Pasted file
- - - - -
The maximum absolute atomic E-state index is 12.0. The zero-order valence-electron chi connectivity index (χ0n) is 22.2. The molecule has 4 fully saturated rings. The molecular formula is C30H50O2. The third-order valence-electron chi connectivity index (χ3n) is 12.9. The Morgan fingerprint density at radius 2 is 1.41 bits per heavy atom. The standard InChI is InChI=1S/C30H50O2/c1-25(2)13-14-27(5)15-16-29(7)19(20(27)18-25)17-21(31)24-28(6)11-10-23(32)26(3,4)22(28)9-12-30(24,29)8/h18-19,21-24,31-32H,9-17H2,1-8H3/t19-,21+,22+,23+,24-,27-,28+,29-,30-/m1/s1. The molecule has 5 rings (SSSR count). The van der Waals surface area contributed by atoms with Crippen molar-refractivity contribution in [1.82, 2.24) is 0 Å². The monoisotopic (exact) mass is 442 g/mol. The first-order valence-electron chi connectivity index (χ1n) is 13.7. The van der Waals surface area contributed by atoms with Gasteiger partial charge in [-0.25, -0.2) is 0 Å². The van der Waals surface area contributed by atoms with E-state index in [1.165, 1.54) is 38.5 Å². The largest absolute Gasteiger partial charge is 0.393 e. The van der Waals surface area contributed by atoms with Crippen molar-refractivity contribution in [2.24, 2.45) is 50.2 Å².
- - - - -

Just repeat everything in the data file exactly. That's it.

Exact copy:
The maximum absolute atomic E-state index is 12.0. The zero-order valence-electron chi connectivity index (χ0n) is 22.2. The molecule has 4 fully saturated rings. The molecular formula is C30H50O2. The third-order valence-electron chi connectivity index (χ3n) is 12.9. The Morgan fingerprint density at radius 2 is 1.41 bits per heavy atom. The standard InChI is InChI=1S/C30H50O2/c1-25(2)13-14-27(5)15-16-29(7)19(20(27)18-25)17-21(31)24-28(6)11-10-23(32)26(3,4)22(28)9-12-30(24,29)8/h18-19,21-24,31-32H,9-17H2,1-8H3/t19-,21+,22+,23+,24-,27-,28+,29-,30-/m1/s1. The molecule has 5 rings (SSSR count). The van der Waals surface area contributed by atoms with Crippen molar-refractivity contribution in [1.82, 2.24) is 0 Å². The monoisotopic (exact) mass is 442 g/mol. The first-order valence-electron chi connectivity index (χ1n) is 13.7. The van der Waals surface area contributed by atoms with Gasteiger partial charge in [-0.25, -0.2) is 0 Å². The van der Waals surface area contributed by atoms with E-state index in [1.165, 1.54) is 38.5 Å². The largest absolute Gasteiger partial charge is 0.393 e. The van der Waals surface area contributed by atoms with Crippen molar-refractivity contribution in [2.24, 2.45) is 50.2 Å².